Jeanne Eagels plays the bored and restless Leslie Crosbie who turns to another man, Geoffrey Hammond (Herbert Marshall) for attention when neglected by her husband Robert (Reginald Owen). ... See full summary »
Jean de Limur
Biopic of the famed British Prime Minister focusing on his concern about Russia's growing interest in the Indian subcontinent and his attempts to buy the Suez Canal. He sees the Canal as the key strategic resource in maintaining the Empire in the East but is unpopular in many quarters. With antisemitism rife at the time, Disraeli finds little support for his plan to purchase the canal or his foreign policy in general. There is no doubt that the Russians are plotting against British interests and he is surrounded by spies, even in his office at 10 Downing St. When the Bank of England refuses to finance the purchase of the available shares he turns to private sources to raise the available cash only to find the conspirators one step ahead of him. Written by
George Arliss at 61, Joan Bennett at 19. Great acting, great looks
"The less a politician does the fewer mistakes he makes." The actual line is "prime minister" in place of "politician" but the same amused skepticism holds true. The speaker is British Prime Minister Benjamin Disraeli, played by George Arliss. Disraeli was a clever and ambitious politician, heartily disliked by a great section of the English ruling class because his background was Jewish, "not one of us, you know," cleverer than anyone, and with a vision of British imperial destiny that encouraged many and made many more nervous. George Arliss was as much a film phenomenon as Dizzy was a political marvel. Arliss gained a great stage reputation in England, came to America and repeated the trick on Broadway, made a handful of silent films to acclaim and, with his first talking movie, this one, won an Academy Award for best actor. He was a slight man without an ounce of fat on his bones. He looked his age. He had a narrow skull, prominent cheekbones, thin lips and a regal nose. With a commanding acting style and diction as precise as an accountant's penmanship, Arliss is definitely old school by today's standards. I'll tell you something. When he's on screen you don't notice anyone else. When he's off screen, you realize you're waiting for him to reappear. From Disraeli in 1929 to his last movie, Dr. Syn, in 1937 when he was 69, he became the most successful older actor Hollywood has ever seen, before or since. He made 19 movies in those eight years, many of them historical dramas. He played everything from the Duke of Wellington to Cardinal Richelieu to Voltaire to Alexander Hamilton. His wife had played opposite him in a number of his stage and film vehicles. Her sight had been failing and when at last she became blind in 1937, he immediately left acting. They returned to London and spent the rest of their days in honored retirement. He died in 1946; she followed him four years later.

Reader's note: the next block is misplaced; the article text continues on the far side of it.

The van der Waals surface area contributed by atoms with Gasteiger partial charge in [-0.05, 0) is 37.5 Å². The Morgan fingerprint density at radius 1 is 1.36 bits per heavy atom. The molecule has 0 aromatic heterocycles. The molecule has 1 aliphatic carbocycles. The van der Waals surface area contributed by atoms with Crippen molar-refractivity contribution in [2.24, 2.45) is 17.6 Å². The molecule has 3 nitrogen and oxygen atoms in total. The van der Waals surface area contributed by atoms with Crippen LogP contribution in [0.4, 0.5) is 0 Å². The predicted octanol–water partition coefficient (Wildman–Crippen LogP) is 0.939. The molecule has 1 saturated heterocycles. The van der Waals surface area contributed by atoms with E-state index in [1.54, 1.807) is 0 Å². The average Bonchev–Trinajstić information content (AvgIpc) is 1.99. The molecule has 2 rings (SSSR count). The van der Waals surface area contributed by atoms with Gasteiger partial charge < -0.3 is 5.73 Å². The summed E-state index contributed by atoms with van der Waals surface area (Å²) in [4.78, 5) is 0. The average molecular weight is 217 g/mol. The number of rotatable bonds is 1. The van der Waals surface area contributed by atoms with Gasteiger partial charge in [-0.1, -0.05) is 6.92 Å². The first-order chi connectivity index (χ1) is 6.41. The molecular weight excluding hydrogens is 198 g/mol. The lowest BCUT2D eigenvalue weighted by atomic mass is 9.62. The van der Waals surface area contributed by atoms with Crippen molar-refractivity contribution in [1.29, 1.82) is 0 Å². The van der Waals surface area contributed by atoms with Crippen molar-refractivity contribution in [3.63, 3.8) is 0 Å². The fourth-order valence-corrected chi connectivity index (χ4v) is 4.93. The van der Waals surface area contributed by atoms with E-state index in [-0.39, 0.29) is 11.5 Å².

Why all this about a long gone and long forgotten actor? Partly it's because what makes his movies so watchable (I've seen three) is him. He knew exactly what he was doing and he is memorable at it. Mainly it's because he had a remarkable life as an actor and should be remembered by at least a few. As Santayana said, "Those who cannot remember the past are condemned to miss out on a lot of good stuff," or something like that.
Disraeli was a proved success for Arliss. He played the drama many times on stage and again in a silent version. It's the story of Disraeli's determination to secure ownership of the Suez Canal for Britain. Among other advantages, the canal will provide a short and secure route to India and beyond. The Bank of England opposes him. Imperial Russia is out to thwart him using spies and skullduggery. And he has a window of opportunity of only three weeks to seal the deal. Disraeli uses every trick and every bluff he can think of to impose his will. And he still has time to encourage the love match between two young people he is quite fond of. We have the lovely, 19-year-old Lady Clarissa Pevensey (played by the lovely, 19-year-old Joan Bennett) and the well-intentioned but stuffy 25-year-old Lord Charles Deeford (Anthony Bushell). All turns out well, and Queen Victoria is pleased.
The movie is dated, declarative and stagy. Still, Arliss gives his man so much charm and wit, so much cleverness and power that the movie becomes something more than an artifact. So, if nothing else, consider watching it to observe a great actor. Or at least to see a teen-aged Joan Bennett.
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